It is now that time in which we look back at the previous year in movies and we make arbitrary judgement calls as to which movies were “the best” and which were “the worst.” And with over 600 movies released in North America last year, combined with the fact that movies are art and as such their quality is mostly subjective, determining the “best” and “worst” is a nearly pointless task. And yet here we are, because “best of” lists get clicks and because, despite the pointlessness, such exercises could indeed lead to interesting discussions about different movies.
So if you don’t like this list, just make your own, because we ARE talking about art, after all, and this is merely a listing of my own personal favorite movies of the year, the ones that I kept coming back to, the ones that make an impression on me, the ones I feel like bringing up now. And as for the exact order of this list, don’t agonize over it, because not only is this subjective, but truthfully a good portion of this ordering is arbitrary. I know which is my favorite of the year, and I know the ones that come right before that, but if you asked me to rank these same movies next week, you would likely get a very different order.
So to summarize – relax.
Each description is from my original review of each movie, and you can click on each title to see the whole review.
21. Crimson Peak
‘From the director of such modern horror classics as the vampire film “Cronos” and the ghost story “The Devil’s Backbone” and the wickedly dark adult fairy tale “Pan’s Labrynth,” each one creepier and spookier and more violent than the last, comes a…costume drama of manners and high society? Well, in a way, yes absolutely, this is the case, but of course Guillermo Del Toro isn’t just making a turn of the century love story in the style of “Wuthering Heights” and “Pride and Prejudice,” he takes this classic genre of storytelling and infuses it with what he knows and does best, and that is telling the tale of monsters, whether they be vampires or ghosts or the scariest type of monster of them all, humans. This movie is about a woman having to choose between two suitors but also having to survive a bad situation which she doesn’t realize is bad until it is too late.
This is “Crimson Peak.”’
20. Inside Out
‘An entire movie about the changing hormones inside an 11-year old girl during a time of upheaval in life? No thanks, I’m good, no way you can pull that off. Oh, you’re Pixar? Here’s my checkbook, just write out however much you need. That’s how I imagine the pitch meeting for this movie went anyway. Because the basic conceit of this movie is crazy and I would not expect anyone else to be able to pull it off as beautifully and fully realized as they were able to over there at Pixarland. (ohmygod where is Pixarland? How come Disney hasn’t jumped all over this one? Such a great theme park idea) They also get a little into the emotional dependency of parents on their kids and how that could be damaging and the idea that a child without properly contextualized and balanced emotions can turn into an unfeeling monster-to-be, because these things go hand in hand with the development of a person’s personality during very key years. A lot going on here, rather deceptively. But…do the kids GET IT?’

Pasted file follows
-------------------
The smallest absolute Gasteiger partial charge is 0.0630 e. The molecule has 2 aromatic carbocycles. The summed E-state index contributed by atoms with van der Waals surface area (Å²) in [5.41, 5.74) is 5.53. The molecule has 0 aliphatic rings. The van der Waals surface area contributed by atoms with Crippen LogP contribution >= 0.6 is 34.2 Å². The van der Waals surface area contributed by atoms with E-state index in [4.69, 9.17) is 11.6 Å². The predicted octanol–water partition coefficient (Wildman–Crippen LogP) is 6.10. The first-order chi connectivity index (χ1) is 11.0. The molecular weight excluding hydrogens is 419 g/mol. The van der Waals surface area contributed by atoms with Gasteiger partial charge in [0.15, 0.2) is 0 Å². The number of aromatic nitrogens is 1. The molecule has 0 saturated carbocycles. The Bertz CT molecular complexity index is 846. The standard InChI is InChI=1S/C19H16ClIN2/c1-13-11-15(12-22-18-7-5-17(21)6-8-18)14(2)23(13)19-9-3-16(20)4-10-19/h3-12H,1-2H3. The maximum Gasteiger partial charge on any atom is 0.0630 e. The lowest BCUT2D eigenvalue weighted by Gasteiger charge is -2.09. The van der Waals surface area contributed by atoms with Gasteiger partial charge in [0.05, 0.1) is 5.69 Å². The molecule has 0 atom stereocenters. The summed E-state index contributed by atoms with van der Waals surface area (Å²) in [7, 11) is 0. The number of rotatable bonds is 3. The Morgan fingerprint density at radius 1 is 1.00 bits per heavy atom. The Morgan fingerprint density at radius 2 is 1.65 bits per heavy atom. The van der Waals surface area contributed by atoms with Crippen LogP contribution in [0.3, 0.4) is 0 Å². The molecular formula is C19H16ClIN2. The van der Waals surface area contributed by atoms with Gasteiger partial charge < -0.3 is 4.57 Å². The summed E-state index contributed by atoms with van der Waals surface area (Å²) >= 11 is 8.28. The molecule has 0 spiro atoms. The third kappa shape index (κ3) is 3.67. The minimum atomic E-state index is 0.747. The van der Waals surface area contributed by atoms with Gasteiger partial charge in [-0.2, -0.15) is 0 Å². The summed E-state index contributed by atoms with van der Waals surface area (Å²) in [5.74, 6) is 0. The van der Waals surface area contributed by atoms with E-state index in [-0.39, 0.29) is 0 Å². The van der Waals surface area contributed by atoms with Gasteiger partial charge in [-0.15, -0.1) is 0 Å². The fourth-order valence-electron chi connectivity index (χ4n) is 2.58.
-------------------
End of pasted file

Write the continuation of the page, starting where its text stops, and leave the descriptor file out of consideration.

‘As if you couldn’t tell by the title and the cast, “Youth” is a movie about the passing of time and how we may differ in our approach to dealing with the inevitability of death that awaits us all and the possible futility of life and what we take from it while in the moment. A story about lost loves, dashed dreams and broken hearts, as well as appreciation of the past, hope for the future and a strange optimism for the present, this is the kind of movie that can affect you emotionally but only if you let it, if you allow it to wash over you, burrow into you and meld with your own psyche, so that you can see yourself reflected in at least one of its characters.’
‘Based on an urban legend about a lady who froze to death looking for the money buried in the snow in the 1996 Coen Brothers’ movie “Fargo” and centered on a fantastic performance in a sweet but ultimately sad movie, “Kumiko, the Treasure Hunter” is a great movie about loneliness, ambition and not believing everything you read or see.
Both funny and sad, “Kumiko, the Treasure Hunter” is a lovely movie, the kind of film that could only be made by people with a real clarity of vision, folks who knew the exact kind of movie they wanted to make and went ahead and made it, commercial prospects and wide releases be damned. Pulling influence from another movie and a real life story, the filmmakers synthesized those influences into a wholly original film, and a beautiful one at that.’
‘Speaking in terms of genre and tone, this definitely has that period piece love story thing going for it, with everything lovingly shot, gorgeous colors everywhere, with a presentation of an idealized version of 1950s New York City, and it also has a decent amount of humor and comedy interwoven through it so that the film isn’t all overly sappy emotions or nonstop scenes of general longing. This is all balanced quite well, which makes “Brooklyn” a movie that could be considered easy to watch.
This is a very good movie, for sure, that’s why so many people like it and are responding well to it, and it is easy to see why. Great acting, nice to look at, a compelling story, universal in its specificity, “Brooklyn” is a film that even people who wouldn’t normally see this kind of thing would find themselves enjoying.’